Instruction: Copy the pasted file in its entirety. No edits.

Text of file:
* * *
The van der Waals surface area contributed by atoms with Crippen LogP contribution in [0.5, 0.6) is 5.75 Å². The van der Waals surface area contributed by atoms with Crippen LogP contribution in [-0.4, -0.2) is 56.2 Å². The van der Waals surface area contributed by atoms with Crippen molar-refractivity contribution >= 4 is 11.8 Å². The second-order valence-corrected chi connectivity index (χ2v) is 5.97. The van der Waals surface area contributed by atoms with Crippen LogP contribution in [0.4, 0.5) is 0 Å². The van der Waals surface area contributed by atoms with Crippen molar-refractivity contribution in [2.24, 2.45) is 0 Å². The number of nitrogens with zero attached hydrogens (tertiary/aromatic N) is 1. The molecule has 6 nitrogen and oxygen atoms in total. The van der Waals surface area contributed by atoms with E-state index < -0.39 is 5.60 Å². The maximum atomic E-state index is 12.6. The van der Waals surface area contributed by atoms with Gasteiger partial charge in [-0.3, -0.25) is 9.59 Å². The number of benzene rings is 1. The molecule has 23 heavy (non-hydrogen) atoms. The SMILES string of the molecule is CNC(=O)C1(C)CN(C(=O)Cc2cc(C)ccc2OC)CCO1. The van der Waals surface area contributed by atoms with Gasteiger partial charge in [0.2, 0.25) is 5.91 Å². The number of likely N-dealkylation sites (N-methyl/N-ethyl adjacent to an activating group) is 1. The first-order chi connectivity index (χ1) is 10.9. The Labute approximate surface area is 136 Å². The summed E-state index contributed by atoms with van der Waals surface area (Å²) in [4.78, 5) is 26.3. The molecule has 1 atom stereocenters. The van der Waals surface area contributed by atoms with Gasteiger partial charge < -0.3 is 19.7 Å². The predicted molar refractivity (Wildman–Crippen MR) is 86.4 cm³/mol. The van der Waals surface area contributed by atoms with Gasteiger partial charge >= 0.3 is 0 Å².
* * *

The van der Waals surface area contributed by atoms with Crippen LogP contribution in [0.5, 0.6) is 5.75 Å². The van der Waals surface area contributed by atoms with Crippen LogP contribution in [-0.4, -0.2) is 56.2 Å². The van der Waals surface area contributed by atoms with Crippen molar-refractivity contribution >= 4 is 11.8 Å². The second-order valence-corrected chi connectivity index (χ2v) is 5.97. The van der Waals surface area contributed by atoms with Crippen LogP contribution in [0.4, 0.5) is 0 Å². The van der Waals surface area contributed by atoms with Crippen molar-refractivity contribution in [2.24, 2.45) is 0 Å². The number of nitrogens with zero attached hydrogens (tertiary/aromatic N) is 1. The molecule has 6 nitrogen and oxygen atoms in total. The van der Waals surface area contributed by atoms with E-state index < -0.39 is 5.60 Å². The maximum atomic E-state index is 12.6. The van der Waals surface area contributed by atoms with Gasteiger partial charge in [-0.3, -0.25) is 9.59 Å². The number of benzene rings is 1. The molecule has 23 heavy (non-hydrogen) atoms. The SMILES string of the molecule is CNC(=O)C1(C)CN(C(=O)Cc2cc(C)ccc2OC)CCO1. The van der Waals surface area contributed by atoms with Gasteiger partial charge in [0.2, 0.25) is 5.91 Å². The number of likely N-dealkylation sites (N-methyl/N-ethyl adjacent to an activating group) is 1. The first-order chi connectivity index (χ1) is 10.9. The Labute approximate surface area is 136 Å². The summed E-state index contributed by atoms with van der Waals surface area (Å²) in [4.78, 5) is 26.3. The molecule has 1 atom stereocenters. The van der Waals surface area contributed by atoms with Gasteiger partial charge < -0.3 is 19.7 Å². The predicted molar refractivity (Wildman–Crippen MR) is 86.4 cm³/mol. The van der Waals surface area contributed by atoms with Gasteiger partial charge >= 0.3 is 0 Å².